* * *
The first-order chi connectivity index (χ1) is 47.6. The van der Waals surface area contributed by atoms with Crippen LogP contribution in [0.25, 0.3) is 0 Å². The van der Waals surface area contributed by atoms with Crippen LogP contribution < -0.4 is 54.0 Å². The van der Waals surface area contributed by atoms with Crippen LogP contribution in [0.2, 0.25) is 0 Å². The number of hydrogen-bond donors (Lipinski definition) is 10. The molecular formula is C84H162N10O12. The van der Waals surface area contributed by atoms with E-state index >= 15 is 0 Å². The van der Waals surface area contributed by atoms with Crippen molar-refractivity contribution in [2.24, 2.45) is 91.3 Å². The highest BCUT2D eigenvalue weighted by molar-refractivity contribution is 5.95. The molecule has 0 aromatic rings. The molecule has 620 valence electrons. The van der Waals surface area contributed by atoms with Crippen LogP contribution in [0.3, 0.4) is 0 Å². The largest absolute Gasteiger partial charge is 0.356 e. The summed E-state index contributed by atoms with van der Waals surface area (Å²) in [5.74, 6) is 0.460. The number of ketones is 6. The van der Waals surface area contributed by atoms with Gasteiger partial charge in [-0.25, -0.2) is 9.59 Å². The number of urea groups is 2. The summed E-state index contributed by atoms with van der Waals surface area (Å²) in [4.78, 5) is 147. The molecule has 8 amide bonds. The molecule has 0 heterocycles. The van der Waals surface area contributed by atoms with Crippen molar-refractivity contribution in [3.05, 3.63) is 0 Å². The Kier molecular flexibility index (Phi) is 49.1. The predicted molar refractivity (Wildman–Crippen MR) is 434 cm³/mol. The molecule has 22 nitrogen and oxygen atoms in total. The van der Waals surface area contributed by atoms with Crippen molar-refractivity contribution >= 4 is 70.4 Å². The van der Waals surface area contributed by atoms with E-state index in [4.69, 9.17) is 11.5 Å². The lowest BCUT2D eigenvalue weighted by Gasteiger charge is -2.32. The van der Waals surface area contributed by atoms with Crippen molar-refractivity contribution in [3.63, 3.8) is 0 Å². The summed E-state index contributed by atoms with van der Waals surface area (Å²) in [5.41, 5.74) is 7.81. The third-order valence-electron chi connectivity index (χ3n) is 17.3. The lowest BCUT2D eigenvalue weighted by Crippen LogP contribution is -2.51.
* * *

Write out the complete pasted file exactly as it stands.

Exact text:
The first-order chi connectivity index (χ1) is 47.6. The van der Waals surface area contributed by atoms with Crippen LogP contribution in [0.25, 0.3) is 0 Å². The van der Waals surface area contributed by atoms with Crippen LogP contribution < -0.4 is 54.0 Å². The van der Waals surface area contributed by atoms with Crippen LogP contribution in [0.2, 0.25) is 0 Å². The number of hydrogen-bond donors (Lipinski definition) is 10. The molecular formula is C84H162N10O12. The van der Waals surface area contributed by atoms with E-state index >= 15 is 0 Å². The van der Waals surface area contributed by atoms with Crippen molar-refractivity contribution in [2.24, 2.45) is 91.3 Å². The highest BCUT2D eigenvalue weighted by molar-refractivity contribution is 5.95. The molecule has 0 aromatic rings. The molecule has 620 valence electrons. The van der Waals surface area contributed by atoms with Crippen LogP contribution in [0.3, 0.4) is 0 Å². The largest absolute Gasteiger partial charge is 0.356 e. The summed E-state index contributed by atoms with van der Waals surface area (Å²) in [5.74, 6) is 0.460. The number of ketones is 6. The van der Waals surface area contributed by atoms with Gasteiger partial charge in [-0.25, -0.2) is 9.59 Å². The number of urea groups is 2. The summed E-state index contributed by atoms with van der Waals surface area (Å²) in [4.78, 5) is 147. The molecule has 8 amide bonds. The molecule has 0 heterocycles. The van der Waals surface area contributed by atoms with Crippen molar-refractivity contribution in [3.05, 3.63) is 0 Å². The Kier molecular flexibility index (Phi) is 49.1. The predicted molar refractivity (Wildman–Crippen MR) is 434 cm³/mol. The molecule has 22 nitrogen and oxygen atoms in total. The van der Waals surface area contributed by atoms with Crippen molar-refractivity contribution >= 4 is 70.4 Å². The van der Waals surface area contributed by atoms with E-state index in [4.69, 9.17) is 11.5 Å². The lowest BCUT2D eigenvalue weighted by Gasteiger charge is -2.32. The van der Waals surface area contributed by atoms with Crippen molar-refractivity contribution in [3.63, 3.8) is 0 Å². The summed E-state index contributed by atoms with van der Waals surface area (Å²) in [5.41, 5.74) is 7.81. The third-order valence-electron chi connectivity index (χ3n) is 17.3. The lowest BCUT2D eigenvalue weighted by Crippen LogP contribution is -2.51.